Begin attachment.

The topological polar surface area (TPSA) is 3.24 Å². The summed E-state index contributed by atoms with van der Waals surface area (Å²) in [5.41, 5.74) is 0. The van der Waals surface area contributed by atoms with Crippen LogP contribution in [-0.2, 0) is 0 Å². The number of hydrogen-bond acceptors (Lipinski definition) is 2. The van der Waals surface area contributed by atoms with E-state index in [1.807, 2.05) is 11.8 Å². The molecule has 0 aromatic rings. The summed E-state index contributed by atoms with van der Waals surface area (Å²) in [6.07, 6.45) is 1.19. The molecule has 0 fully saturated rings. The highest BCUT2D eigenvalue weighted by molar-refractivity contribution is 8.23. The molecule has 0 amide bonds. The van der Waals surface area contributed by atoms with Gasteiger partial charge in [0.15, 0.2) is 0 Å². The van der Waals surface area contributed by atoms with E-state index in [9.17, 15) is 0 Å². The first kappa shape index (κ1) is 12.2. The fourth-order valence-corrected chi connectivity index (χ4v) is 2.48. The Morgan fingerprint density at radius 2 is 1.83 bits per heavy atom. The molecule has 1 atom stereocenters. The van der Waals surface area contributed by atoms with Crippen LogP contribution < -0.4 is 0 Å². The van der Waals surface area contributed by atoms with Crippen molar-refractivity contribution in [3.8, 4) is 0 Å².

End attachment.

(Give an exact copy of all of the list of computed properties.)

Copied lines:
The topological polar surface area (TPSA) is 3.24 Å². The summed E-state index contributed by atoms with van der Waals surface area (Å²) in [5.41, 5.74) is 0. The van der Waals surface area contributed by atoms with Crippen LogP contribution in [-0.2, 0) is 0 Å². The number of hydrogen-bond acceptors (Lipinski definition) is 2. The van der Waals surface area contributed by atoms with E-state index in [1.807, 2.05) is 11.8 Å². The molecule has 0 aromatic rings. The summed E-state index contributed by atoms with van der Waals surface area (Å²) in [6.07, 6.45) is 1.19. The molecule has 0 fully saturated rings. The highest BCUT2D eigenvalue weighted by molar-refractivity contribution is 8.23. The molecule has 0 amide bonds. The van der Waals surface area contributed by atoms with Gasteiger partial charge in [0.15, 0.2) is 0 Å². The van der Waals surface area contributed by atoms with E-state index in [9.17, 15) is 0 Å². The first kappa shape index (κ1) is 12.2. The fourth-order valence-corrected chi connectivity index (χ4v) is 2.48. The Morgan fingerprint density at radius 2 is 1.83 bits per heavy atom. The molecule has 1 atom stereocenters. The van der Waals surface area contributed by atoms with Crippen LogP contribution < -0.4 is 0 Å². The van der Waals surface area contributed by atoms with Crippen molar-refractivity contribution in [3.8, 4) is 0 Å².